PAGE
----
Join Superstition Review in congratulating past contributor, Pete Stevens, on his new chapbook, Tomorrow Music. Winner of the Map Literary Rachel Wetzsteon Chapbook Award, Pete’s collection of short stories is rhythmically written, exploring the topic of yearning for more than you have and falling for an illusion.
Tomorrow Music is aptly titled. These stories pound out futuristic polyrhythms, propel us hurtling through time. Pete Stevens has a unique voice and a rich imagination, and the work in this short volume is melodious and vivid and very much alive.
Today we are happy to announce the news of past contributor Jacob M. Appel! Jacob’s newest selection of short stories, Amazing Things are Happening Here is to be published by Black Lawrence Press this April, 2019. In total of eight stories, Jacob continues to explore themes of truth, specifically how humans tend to bend it. As a physician, attorney, teacher and bioethicist, Jacob brings a unique perspective to fiction laced with humor and obvious knowledge of what it means to live a human life.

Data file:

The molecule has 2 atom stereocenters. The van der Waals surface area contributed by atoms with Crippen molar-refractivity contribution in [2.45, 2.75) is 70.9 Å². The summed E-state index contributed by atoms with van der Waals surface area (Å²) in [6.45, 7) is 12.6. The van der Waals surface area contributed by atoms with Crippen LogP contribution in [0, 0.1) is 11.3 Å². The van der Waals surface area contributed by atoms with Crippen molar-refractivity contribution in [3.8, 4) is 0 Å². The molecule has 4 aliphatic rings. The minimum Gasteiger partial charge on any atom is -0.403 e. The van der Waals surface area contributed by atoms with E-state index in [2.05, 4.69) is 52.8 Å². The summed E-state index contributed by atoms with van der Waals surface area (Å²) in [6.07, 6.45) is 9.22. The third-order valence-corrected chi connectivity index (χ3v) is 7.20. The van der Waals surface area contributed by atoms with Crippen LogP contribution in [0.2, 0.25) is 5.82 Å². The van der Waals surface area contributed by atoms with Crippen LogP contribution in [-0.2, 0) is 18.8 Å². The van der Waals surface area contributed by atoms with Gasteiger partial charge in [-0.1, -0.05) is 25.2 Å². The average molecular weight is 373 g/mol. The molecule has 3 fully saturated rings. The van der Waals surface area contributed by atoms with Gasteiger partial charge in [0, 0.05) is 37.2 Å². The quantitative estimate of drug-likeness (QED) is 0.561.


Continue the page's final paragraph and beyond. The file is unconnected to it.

More information about the collection can be found here, Jacob’s fiction piece for S[r] Issue 11 can be found here.
Today we are pleased to feature Rosaleen Bertolino as our Authors Talk series contributor. Currently in Mexico, Bertolino gives a short talk on her writing preferences and why she likes to “bend reality” in her short stories such as in “Children” featured in Issue 21.
Congratulations to our past contributor, Charlotte Holmes. Charlotte just received the gold medal in short fiction from the The 2017 Independent Publisher Book Awards. The “IPPY” award is the world’s largest book award competition. Charlotte won for her recent collection, The Glass Labyrinth from BkMk press. You can find out more about the book here. Charlotte published a powerful nonfiction piece titled “Open House” in Superstition Review Issue 19, which you can access here. Congratulations once again to Charlotte for this prestigious award.